Wednesday, 8 November 2017

A Weekend Exploring Dunedin, New Zealand.

After spending a couple of days driving around the Otago Peninsula, it was now time to explore the city of Dunedin! It's a very cute city with beautiful architecture and lots to see and do, and is well-known for being the home of the University of Otago, one of New Zealand's most prestigious Universities. Dunedin has Scottish and Maori ancestry, and the word 'Dunedin' is actually Gaelic for 'Edinburgh'. So, let me tell you a little more about this adorable city...



Dunedin is a pretty quiet city with much less tourists than Queenstown and Christchurch - the other two main cities on the island. It's also the farthest city in the world from London, which actually felt very strange as it really didn't feel that far away. It's funny, but New Zealand and Dunedin in particular felt so English, what with the weather and countryside, that it was hard to imagine just how far away it actually is. There were also a number of buildings in the city that looked as though they'd been transported straight from London itself!

Despite the small size of the city, there is definitely enough to see and do in the city in a weekend. I found lots of interesting and exciting things, so keep reading and I'll tell you all about my couple of days in Dunedin and what you should do to make the most of your time in Dunedin!

Breakfast at Vogel Street Kitchen


I started off my mornings with breakfast at Vogel St Kitchen, a very trendy cafe on Vogel St right by the Chinese Gardens and overpass to the Otago Peninsula. I went two days in a row as I loved it so much! One day I had 'The Works', which consisted of bacon, eggs, Cumberland black sausage, hash browns, tomatoes, mushrooms, and Ciabatta toast. The hash browns were INSANE. The second time I went I opted for sweet, and had the Brown sugar buttermilk waffles with vanilla bean mascarpone and citrus rhubarb. It was also completely delicious, and I left each time feeling *very* satisfied.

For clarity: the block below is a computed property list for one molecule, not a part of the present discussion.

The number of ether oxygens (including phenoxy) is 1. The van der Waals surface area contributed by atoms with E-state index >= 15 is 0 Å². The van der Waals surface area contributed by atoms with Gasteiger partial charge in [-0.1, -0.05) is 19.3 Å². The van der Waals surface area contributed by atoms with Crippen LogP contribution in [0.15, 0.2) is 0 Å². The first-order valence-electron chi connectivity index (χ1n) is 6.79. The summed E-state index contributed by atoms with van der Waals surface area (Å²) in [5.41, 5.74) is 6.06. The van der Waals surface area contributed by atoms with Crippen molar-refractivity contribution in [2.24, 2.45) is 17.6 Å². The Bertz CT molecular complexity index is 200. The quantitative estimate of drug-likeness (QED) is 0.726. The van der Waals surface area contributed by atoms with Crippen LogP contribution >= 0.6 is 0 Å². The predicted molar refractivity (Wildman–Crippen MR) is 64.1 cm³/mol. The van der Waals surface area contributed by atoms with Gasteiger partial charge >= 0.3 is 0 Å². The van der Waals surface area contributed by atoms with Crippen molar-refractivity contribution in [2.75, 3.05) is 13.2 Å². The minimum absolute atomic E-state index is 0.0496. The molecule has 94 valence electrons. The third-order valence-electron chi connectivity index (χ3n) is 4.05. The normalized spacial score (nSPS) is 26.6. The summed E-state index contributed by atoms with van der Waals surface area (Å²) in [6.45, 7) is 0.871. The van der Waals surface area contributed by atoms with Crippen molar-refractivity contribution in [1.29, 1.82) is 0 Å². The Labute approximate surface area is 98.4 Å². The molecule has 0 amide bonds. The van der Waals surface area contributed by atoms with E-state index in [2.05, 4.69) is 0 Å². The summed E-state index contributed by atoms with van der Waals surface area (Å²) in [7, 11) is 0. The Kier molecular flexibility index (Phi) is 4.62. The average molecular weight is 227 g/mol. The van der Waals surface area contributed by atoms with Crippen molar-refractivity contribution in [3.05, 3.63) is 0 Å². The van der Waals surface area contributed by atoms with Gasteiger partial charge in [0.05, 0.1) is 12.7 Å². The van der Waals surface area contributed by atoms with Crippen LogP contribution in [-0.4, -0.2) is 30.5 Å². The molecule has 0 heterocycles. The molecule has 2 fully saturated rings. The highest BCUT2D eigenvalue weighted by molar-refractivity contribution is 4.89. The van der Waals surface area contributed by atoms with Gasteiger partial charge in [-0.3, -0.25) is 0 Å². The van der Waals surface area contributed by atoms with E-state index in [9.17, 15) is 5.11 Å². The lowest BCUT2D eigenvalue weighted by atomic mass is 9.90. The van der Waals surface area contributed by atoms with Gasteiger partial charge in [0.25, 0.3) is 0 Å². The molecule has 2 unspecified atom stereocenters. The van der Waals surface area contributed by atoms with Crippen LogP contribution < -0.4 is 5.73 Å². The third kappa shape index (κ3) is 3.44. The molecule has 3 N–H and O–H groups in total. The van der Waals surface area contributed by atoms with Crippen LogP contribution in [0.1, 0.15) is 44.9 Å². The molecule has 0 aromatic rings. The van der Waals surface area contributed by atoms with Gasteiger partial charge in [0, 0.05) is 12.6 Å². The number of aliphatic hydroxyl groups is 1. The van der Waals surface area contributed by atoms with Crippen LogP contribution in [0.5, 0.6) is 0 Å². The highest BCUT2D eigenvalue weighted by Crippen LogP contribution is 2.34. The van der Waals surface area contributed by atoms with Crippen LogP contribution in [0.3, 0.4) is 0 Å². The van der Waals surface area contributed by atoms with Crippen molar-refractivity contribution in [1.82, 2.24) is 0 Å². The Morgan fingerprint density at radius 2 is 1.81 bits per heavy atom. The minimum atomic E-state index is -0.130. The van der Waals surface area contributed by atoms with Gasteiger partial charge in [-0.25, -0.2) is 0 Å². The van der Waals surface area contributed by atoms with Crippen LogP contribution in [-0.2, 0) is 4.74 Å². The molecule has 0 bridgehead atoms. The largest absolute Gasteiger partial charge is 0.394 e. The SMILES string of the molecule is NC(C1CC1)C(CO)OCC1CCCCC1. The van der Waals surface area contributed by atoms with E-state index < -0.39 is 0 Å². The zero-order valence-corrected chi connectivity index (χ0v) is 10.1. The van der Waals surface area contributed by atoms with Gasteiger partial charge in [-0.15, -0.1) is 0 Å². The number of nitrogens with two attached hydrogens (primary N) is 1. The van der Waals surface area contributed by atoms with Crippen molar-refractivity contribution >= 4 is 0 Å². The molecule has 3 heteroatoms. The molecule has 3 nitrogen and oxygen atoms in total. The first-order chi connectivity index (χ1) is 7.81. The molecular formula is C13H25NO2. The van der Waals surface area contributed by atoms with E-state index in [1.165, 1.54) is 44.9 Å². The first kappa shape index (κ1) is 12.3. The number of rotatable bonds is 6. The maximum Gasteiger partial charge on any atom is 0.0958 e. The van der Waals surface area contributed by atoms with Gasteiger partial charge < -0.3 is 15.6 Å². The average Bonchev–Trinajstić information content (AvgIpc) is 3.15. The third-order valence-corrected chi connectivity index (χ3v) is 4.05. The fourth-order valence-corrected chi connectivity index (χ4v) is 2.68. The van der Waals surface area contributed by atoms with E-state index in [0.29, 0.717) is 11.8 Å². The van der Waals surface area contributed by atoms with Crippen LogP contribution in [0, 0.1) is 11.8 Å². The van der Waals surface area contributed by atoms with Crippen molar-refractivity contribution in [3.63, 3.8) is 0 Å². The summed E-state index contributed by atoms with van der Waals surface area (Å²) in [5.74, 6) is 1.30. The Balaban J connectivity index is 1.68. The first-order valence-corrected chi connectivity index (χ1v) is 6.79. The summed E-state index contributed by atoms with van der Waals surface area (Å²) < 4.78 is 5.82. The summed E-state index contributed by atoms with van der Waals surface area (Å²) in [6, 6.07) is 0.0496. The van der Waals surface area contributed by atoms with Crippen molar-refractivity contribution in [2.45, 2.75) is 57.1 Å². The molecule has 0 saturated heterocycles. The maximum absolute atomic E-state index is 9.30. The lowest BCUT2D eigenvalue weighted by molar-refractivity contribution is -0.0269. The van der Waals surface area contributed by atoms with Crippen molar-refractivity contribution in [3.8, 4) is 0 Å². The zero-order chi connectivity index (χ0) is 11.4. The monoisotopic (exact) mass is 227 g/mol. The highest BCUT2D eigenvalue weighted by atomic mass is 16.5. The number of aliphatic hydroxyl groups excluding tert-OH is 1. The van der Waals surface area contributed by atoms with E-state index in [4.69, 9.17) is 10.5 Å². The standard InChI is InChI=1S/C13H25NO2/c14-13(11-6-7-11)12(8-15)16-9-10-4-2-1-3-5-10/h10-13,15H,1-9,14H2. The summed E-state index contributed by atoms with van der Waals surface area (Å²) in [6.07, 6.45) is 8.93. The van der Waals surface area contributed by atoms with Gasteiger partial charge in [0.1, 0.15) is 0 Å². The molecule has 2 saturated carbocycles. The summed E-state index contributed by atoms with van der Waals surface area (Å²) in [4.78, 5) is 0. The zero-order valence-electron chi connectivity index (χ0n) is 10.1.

The drinks were also on-point, the first time I went I chose a smoothie, and the second day I had a fresh juice. I was really impressed with the entire cafe, and actually thought it was very similar to those in Fremantle in Western Australia (which is a *very* good thing). 



Cadbury Museum Tour


This was definitely a highlight for me - eating aaaaaall the chocolate on the Cadbury Museum Tour! Unfortunately you're not allowed cameras or phones on the tour due to health & safety, so you have to put them in a locker before it begins. But trust me when I say you will leave on a total sugar high. The tour starts with an intro to the chocolate making process, where you're allowed into a room with machines filled with chocolate, and you can eat liquid chocolate and mix it with toppings etc.

Obvs I ate a mix of white, milk, and dark. You're also given loads of chocolate bars that are made in the Dunedin factory (all of the NZ special bars that are marshmallowy and have soft centres). The tour is really interesting, and well worth the $22 cost. Sadly they're closing the Dunedin factory down and moving it all over to Australia to save money, but on the plus side, they're making the factory into a HUGE museum, and it's gonna have a MASSIVE chocolate waterfall wall, so that sounds awesome. So basically it's gonna be even better when it reopens (it will be closed throughout 2018).